An outlook on how the imposition of steep tariffs on washers and the solar industry is likely to play out in the U.S.

The imposition of these tariffs are in line with Trump’s ‘Make in America’ push and could significantly effect its skewed trade balance with China.

With U.S. President Donald Trump slapping steep tariffs on solar panels and on imported washing machines, domestic producers, including Whirlpool Corp are set to gain significantly.

Significantly, the tariffs on the renewable energy industry are the first of several potential trade restrictions.

Trump’s decision in both “Section 201” safeguard cases comes in the wake of findings by the U.S. International Trade Commission that the import of both products “are a substantial cause of serious injury to domestic manufacturers,” said Robert Lighthizer, the United States’ Trade Representative in a statement.

Impact on washers

The import tariffs on the washing machines were harsher than those recommended by members of the ITC while the solar tariffs were lower than those hoped by U.S. domestic producers.

As a result of these new tariffs, consumers are likely to pay more for new washing machines as well as for the cost of solar installations.

The tariffs impose a 20% duty on the first 1.2 million import of large residential washers in the first year, followed by a 50% tariff on numbers above 1.2 million in the second year, and declines to 16% in the third year.

As for the import of solar panels, the tariffs imposed are 30% for the first year and declines to 15% by the fourth year. However, the tariffs allows the import of 2.5 gigawatts of unassembled solar cells tariff-free, each year.

After the imposition of the tariffs, Whirlpool, which sought the washers “safeguard” action against its peers LG Electronics and Samsung Electronics following several years of anti-dumping cases, saw its shares rise by 1.8% in after-hours trade.

“By enforcing our existing trade laws, President Trump has ensured American workers will compete on a level playing field with their foreign counterparts,” said Jeff Fettig, Whirlpool’s Chairman in a statement.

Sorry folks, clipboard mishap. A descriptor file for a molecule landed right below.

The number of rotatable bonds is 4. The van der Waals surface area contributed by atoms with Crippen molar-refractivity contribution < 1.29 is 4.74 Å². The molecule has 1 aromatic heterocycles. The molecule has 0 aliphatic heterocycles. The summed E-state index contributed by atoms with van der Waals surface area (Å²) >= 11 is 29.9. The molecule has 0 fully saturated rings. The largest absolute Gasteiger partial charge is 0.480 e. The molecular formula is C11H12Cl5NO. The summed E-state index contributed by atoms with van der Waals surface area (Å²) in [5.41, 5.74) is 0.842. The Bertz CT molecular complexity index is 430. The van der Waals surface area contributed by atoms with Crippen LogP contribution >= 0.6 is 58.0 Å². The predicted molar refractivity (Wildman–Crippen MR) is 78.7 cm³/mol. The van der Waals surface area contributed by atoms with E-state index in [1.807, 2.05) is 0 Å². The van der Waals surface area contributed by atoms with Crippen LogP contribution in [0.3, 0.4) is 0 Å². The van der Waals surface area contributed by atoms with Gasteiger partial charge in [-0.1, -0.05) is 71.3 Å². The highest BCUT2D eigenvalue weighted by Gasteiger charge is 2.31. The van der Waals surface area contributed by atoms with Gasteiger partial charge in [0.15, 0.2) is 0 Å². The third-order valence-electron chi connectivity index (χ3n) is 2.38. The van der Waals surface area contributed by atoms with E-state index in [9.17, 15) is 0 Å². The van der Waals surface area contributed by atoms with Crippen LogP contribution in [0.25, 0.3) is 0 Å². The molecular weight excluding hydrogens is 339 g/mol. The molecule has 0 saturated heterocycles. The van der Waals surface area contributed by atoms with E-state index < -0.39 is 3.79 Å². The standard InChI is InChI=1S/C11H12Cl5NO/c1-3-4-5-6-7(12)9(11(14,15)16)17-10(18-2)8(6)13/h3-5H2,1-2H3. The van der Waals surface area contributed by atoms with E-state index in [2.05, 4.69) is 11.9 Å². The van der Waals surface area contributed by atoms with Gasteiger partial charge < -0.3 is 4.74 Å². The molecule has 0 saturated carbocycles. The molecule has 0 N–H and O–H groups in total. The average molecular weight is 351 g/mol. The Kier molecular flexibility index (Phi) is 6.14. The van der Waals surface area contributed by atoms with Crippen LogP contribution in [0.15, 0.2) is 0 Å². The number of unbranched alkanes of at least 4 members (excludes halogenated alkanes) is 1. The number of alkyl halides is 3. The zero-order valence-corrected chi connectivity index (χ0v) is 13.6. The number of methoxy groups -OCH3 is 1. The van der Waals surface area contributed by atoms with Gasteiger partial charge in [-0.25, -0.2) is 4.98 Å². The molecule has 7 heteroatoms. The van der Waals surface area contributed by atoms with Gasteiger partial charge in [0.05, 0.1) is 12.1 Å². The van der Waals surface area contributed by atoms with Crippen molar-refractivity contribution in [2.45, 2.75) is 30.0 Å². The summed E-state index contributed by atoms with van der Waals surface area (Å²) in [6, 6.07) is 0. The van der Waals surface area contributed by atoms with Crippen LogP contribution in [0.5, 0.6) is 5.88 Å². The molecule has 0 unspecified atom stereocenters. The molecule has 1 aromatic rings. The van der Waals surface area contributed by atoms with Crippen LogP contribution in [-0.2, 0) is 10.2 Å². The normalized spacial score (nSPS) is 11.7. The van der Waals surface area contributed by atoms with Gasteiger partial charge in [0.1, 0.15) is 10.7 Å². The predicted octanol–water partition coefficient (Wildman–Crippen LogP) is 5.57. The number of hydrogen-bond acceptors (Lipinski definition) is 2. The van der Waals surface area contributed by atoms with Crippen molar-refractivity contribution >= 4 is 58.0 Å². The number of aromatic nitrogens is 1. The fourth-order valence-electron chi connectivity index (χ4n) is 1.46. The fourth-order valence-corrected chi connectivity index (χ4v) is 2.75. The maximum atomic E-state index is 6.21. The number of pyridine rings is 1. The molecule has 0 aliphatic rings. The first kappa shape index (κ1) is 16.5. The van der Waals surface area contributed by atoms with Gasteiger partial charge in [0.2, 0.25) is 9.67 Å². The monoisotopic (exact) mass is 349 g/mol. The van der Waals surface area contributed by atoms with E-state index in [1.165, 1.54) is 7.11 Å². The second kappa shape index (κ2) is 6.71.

Samsung has already begun building a washing machine plant in South Carolina, while LG is building one in Tennessee.

“This tariff is a tax on every consumer who wants to buy a washing machine. Everyone will pay more, with fewer choices,” said Samsung in a statement.

LG Electronics stated that the tariffs will hinder employment prospects of its new plant scheduled to begin operations in late 2018 or early 2019.

The imposition of the tariffs are likely to hurt Sears Holdings, a retailer, whose Kenmore brand sources its larger washers from LG’s overseas factories.

Impact on the renewable energy industry

The imposition of these tariffs underscore Trump’s leaning towards the fossil fuel industry, an industry that he had openly said he would protect; these tariffs however will only slow the shift to renewable energy sources in the U.S.

As per MJ Shiao, head of renewable energy research for Wood Mackenzie, the tariffs are likely to reduce the projected U.S. solar installations by 10% to 15% in the next 5 years.

”It is a significant impact, but certainly not destructive to the end market,” said Shiao.

The Solar Energy Industries Association, a solar energy trade group, had campaigned against the tariffs saying their imposition would create a “crisis” for the burgeoning industry and result in the loss of 23,000 U.S. jobs in 2017 as well as the cancellation of billions of dollars in solar investments.

However the U.S. domestic solar panel producers had sought the imposition of import duty by 50%, the highest allowed under law, saying they are unable to compete with the influx of cheap imports, mostly from China, which has caused the price of solar panels to drop by more than 30% since early 2016.

China Angle

The move should be seen in the larger context as Trump is likely to take a series of potential tariff actions, which includes import restrictions on the aluminum and steel sector under a national security trade law that dates back to 1962, which could balance its skewed trade position with China.

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Categories: Creativity, Economy & Finance, Entrepreneurship, Geopolitics, HR & Organization, Regulations & Legal, Strategy, Sustainability

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